ABI Research believes that more than 20 billion WiFi chipsets would be shipped between 2016 and 2021. New usage scenarios, frequency bands, device types and performance requirements will push WiFi usage globally. ABI research also expects more than 95% of devices shipped in 2021 to support 5GHz WiFi, adding to the debate over spectrum sharing with cellular technologies.
“As Wi-Fi technologies begin operating in different bands, operators and OEMs will place greater emphasis on the mixture of efficiency, throughput, range, and power consumption enhancements that these solutions can offer,” says Andrew Zignani, Industry Analyst at ABI Research. “MU-MIMO, narrowband implementations, and other enabling technologies can help to ensure that Wi-Fi is able to operate in both the densest deployments and more power constrained IoT applications.”
A new WiFI standard, 802.11ax is under development that seeks to build upon the 802.11ac standard while incorporating additional features in order to enhance wireless performance in dense deployment scenarios. ABI Research forecasts that 802.11ax will account for 57% of Wi-Fi chipsets by 2021. The increased pressure on the 5GHz spectrum, as both 802.11ac and 802.11ax continue the migration toward 5GHz Wi-Fi, will also be exacerbated by the arrival of LTE-U. This could potentially add to existing challenges and concerns over successful coexistence between the technologies going forward.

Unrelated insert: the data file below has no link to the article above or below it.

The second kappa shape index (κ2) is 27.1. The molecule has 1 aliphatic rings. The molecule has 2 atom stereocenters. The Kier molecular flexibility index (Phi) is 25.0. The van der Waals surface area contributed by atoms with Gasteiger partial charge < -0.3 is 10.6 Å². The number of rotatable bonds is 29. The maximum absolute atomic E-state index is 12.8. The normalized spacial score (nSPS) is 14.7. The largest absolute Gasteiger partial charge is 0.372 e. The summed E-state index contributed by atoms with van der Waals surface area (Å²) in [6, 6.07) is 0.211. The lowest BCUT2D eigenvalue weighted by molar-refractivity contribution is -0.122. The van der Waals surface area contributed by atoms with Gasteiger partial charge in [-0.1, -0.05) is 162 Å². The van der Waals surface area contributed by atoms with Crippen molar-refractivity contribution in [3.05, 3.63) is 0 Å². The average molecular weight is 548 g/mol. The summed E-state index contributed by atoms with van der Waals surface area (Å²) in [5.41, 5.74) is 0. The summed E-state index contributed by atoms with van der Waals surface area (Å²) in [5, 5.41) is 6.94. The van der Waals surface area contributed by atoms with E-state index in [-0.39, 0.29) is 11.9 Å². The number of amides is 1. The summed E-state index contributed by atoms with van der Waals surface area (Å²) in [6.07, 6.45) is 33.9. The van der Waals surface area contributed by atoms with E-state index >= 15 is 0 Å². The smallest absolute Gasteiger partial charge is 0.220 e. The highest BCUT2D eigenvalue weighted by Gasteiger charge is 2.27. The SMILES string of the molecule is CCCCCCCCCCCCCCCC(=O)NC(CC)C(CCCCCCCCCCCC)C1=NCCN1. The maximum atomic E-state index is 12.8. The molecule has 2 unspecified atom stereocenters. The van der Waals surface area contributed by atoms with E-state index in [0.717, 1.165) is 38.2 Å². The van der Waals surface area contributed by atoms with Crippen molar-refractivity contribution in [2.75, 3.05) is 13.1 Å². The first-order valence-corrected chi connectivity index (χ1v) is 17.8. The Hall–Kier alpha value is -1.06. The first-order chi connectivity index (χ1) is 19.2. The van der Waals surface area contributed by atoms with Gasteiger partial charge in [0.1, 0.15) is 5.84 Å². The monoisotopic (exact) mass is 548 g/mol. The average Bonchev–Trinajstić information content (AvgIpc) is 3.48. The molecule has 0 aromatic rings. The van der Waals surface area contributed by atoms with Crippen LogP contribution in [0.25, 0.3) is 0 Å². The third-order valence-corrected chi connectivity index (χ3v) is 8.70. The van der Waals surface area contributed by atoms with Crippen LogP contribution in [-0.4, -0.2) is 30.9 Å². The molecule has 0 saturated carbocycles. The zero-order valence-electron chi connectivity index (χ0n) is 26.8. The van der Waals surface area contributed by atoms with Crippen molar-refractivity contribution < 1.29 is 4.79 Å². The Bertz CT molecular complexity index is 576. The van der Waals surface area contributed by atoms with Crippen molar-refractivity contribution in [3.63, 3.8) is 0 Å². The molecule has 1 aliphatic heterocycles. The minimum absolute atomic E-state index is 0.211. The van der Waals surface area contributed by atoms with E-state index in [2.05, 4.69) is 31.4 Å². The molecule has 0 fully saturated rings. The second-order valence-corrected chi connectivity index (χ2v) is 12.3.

Emerging technologies, some of which break away from the traditional evolutionary path of 2.4 GHz and 5GHz, include HaLow, 802.11ad, 802.11ax, and 802.11ay.
802.11ad, more commonly known as WiGig, will remain a premium feature for some time. Yet, while its high cost may hinder adoption, companies such as Intel, Peraso, and Qualcomm that are focusing on 802.11ad should help drive the ecosystem forward. ABI Research data suggests that it will likely take until 2017 for real scale to build, though, as there still needs to be a strong push to get the technology in areas beyond the limited number of access points and routers currently supporting it.
HaLow will also see opportunities in the years’ ahead. However, it will take some time for this technology to gain widespread traction, as it still faces strong competition from other low-power wireless technologies and LPWAN technologies. For this reason, ABI Research predicts HaLow chipsets to only represent 1% of total shipped Wi-Fi chipsets by 2021.